by Katie Hafner
New York Times
In her new book, “What Doctors Feel,” Dr. Danielle Ofri tells the unforgettable story of a pediatrician she interviewed, a woman she calls Eva.
In taut, vivid prose, Dr. Ofri describes a tragic event that occurred during Eva’s residency. She helped deliver a baby doomed to asphyxiation within minutes of birth because of a severe lack of amniotic fluid in the womb.
The traumatized parents knew the outcome in advance, and made it clear they did not want to see the baby. After the delivery, the room leaden with silence, Eva wrapped the baby in a blanket and wondered where to go. The hospital had no room set aside for this. So the young physician, consumed with sadness for a child who would never be held by anyone but her, took the dying newborn into a supply closet.
There, knowing she would be reprimanded for not observing the precise moment at which the umbilical cord ceased pulsing, she gathered the baby in her arms. “In the cramped space Eva rocked back and forth,” Dr. Ofri writes. “ ‘I love you, baby,’ she whispered as the heart began its slow, cratering descent.”
In the hands of a less agile and intelligent writer, such a scene could easily grow maudlin. Indeed, calling attention to a physician’s emotional pain might be seen as distracting and self-indulgent. It is, after all, the physician’s role to ease the suffering of others.
Yet as Dr. Ofri points out, how doctors feel matters. And while she does write of joy, pride and gratitude, her emphasis is on negative emotions — which exert the strongest influence on medical care, particularly when a case grows unexpectedly complicated, frustrating or unyielding. “This is where factors other than clinical competency come into play,” she writes. An unwell doctor is a bad doctor.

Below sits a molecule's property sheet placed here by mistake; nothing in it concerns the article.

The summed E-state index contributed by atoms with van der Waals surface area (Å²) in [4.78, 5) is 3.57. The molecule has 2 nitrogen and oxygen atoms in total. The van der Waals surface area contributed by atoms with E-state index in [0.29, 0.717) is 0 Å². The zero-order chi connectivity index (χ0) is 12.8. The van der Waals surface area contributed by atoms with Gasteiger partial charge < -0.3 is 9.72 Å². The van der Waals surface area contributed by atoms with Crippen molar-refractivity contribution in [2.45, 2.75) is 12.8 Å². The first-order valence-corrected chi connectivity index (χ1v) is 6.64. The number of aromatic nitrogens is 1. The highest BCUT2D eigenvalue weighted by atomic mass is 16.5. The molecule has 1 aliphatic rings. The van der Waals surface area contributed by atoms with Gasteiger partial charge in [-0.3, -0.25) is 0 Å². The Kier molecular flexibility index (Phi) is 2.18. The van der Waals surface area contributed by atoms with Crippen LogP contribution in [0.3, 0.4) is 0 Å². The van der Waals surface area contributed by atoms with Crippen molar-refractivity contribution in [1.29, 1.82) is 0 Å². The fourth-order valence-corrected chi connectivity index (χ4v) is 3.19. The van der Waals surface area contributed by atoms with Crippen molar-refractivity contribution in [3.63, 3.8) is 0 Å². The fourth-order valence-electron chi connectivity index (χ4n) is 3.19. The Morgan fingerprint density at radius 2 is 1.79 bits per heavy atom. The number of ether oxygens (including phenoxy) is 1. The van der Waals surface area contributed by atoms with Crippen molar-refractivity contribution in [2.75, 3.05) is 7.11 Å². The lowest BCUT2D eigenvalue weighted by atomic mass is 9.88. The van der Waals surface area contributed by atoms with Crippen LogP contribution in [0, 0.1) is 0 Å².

Dr. Ofri is an internist at Bellevue Hospital Center in New York City, which cares for legions of indigent, uninsured patients, as well as a large population of immigrants. The author of three previous books and a frequent contributor to The New York Times, she writes for a lay audience with a practiced hand.
This book’s hallmark is her honesty, particularly when it comes to the emotional fallout of her medical mistakes. When she dismisses a patient’s litany of vague symptoms as stress-related, only to miss a blood clot in each lung, she is overwhelmed by shame and remorse.
She is also frank about her prejudices, particularly toward the worried well. Early in her career, during a summer job at a tony practice on Long Island, Dr. Ofri refused a woman’s request for weight-loss pills. “After three years of round-the-clock AIDS, cancer, congestive heart failure and cirrhosis, it was hard to get worked up over a couple of middle-aged pounds,” she writes.
But later she rethinks her reaction. “I wasn’t able to step past my own issues,” she writes. “Maybe underneath the seemingly superficial concerns were serious issues that were crying out for attention.”
Then there is the constant thrum of death: Eva and the dying newborn; a young patient under Dr. Ofri’s care with heart disease whose stormy course appears to end with a successful heart transplant, only to be followed by a fatal stroke.
It does make one wonder how doctors cope. A study of oncologists cited by Dr. Ofri found that these specialists learned to compartmentalize their grief. Yet the most striking finding of the study was how poorly that strategy worked. Grief spilled into the physicians’ daily lives and sapped them of their inner strength.
After the newborn’s death, Eva walled herself off from all emotions, only to have them return many months later with full-blown post-traumatic stress disorder.
Bitterness is here, too. Dr. Ofri devotes much of one chapter to malpractice lawsuits. She describes her own harrowing experiences of being sued — in one instance, by the family of a woman she had not just grown close to, but gone well out of her way to care for. “Dealing with a lawsuit is often likened to having a death in the family,” she writes. “Doctors end up (often unconsciously) grieving for the doctors they used to be.”
Counterintuitively, perhaps, Dr. Ofri is at her most compelling when telling other physicians’ stories. It’s almost as if she still needs to keep a slight cool distance from her own experiences. But this is not necessarily a sign of weak writing. It is an indication of just how raw the inner life of a doctor can be. (from the New York Times)
Danielle speaks with New York Times Science Editor Mike Mason